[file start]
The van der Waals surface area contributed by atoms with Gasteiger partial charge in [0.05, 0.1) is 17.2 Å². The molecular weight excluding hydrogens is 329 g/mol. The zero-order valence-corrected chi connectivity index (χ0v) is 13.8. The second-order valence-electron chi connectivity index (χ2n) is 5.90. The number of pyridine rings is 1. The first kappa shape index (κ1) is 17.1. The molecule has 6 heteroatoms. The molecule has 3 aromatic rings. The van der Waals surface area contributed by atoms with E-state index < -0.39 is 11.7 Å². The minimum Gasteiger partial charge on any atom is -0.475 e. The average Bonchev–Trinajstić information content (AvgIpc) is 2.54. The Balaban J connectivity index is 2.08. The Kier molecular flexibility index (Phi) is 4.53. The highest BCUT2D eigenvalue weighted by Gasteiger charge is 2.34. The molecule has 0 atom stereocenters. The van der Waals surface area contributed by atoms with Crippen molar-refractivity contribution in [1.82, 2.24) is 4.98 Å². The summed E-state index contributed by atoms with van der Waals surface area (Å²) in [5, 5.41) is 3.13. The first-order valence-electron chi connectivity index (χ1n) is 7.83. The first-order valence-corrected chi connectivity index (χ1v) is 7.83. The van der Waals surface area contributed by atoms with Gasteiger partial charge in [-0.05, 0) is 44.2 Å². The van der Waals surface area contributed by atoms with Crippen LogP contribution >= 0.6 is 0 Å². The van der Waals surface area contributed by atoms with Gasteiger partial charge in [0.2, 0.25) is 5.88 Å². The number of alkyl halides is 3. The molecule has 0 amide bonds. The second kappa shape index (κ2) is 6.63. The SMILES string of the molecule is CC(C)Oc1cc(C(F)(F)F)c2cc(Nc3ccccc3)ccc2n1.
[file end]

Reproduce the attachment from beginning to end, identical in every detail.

The van der Waals surface area contributed by atoms with Gasteiger partial charge in [0.05, 0.1) is 17.2 Å². The molecular weight excluding hydrogens is 329 g/mol. The zero-order valence-corrected chi connectivity index (χ0v) is 13.8. The second-order valence-electron chi connectivity index (χ2n) is 5.90. The number of pyridine rings is 1. The first kappa shape index (κ1) is 17.1. The molecule has 6 heteroatoms. The molecule has 3 aromatic rings. The van der Waals surface area contributed by atoms with E-state index < -0.39 is 11.7 Å². The minimum Gasteiger partial charge on any atom is -0.475 e. The average Bonchev–Trinajstić information content (AvgIpc) is 2.54. The Balaban J connectivity index is 2.08. The Kier molecular flexibility index (Phi) is 4.53. The highest BCUT2D eigenvalue weighted by Gasteiger charge is 2.34. The molecule has 0 atom stereocenters. The van der Waals surface area contributed by atoms with Crippen molar-refractivity contribution in [1.82, 2.24) is 4.98 Å². The summed E-state index contributed by atoms with van der Waals surface area (Å²) in [5, 5.41) is 3.13. The first-order valence-electron chi connectivity index (χ1n) is 7.83. The first-order valence-corrected chi connectivity index (χ1v) is 7.83. The van der Waals surface area contributed by atoms with Gasteiger partial charge in [-0.05, 0) is 44.2 Å². The van der Waals surface area contributed by atoms with Crippen LogP contribution >= 0.6 is 0 Å². The van der Waals surface area contributed by atoms with Gasteiger partial charge in [0.2, 0.25) is 5.88 Å². The number of alkyl halides is 3. The molecule has 0 amide bonds. The second kappa shape index (κ2) is 6.63. The SMILES string of the molecule is CC(C)Oc1cc(C(F)(F)F)c2cc(Nc3ccccc3)ccc2n1.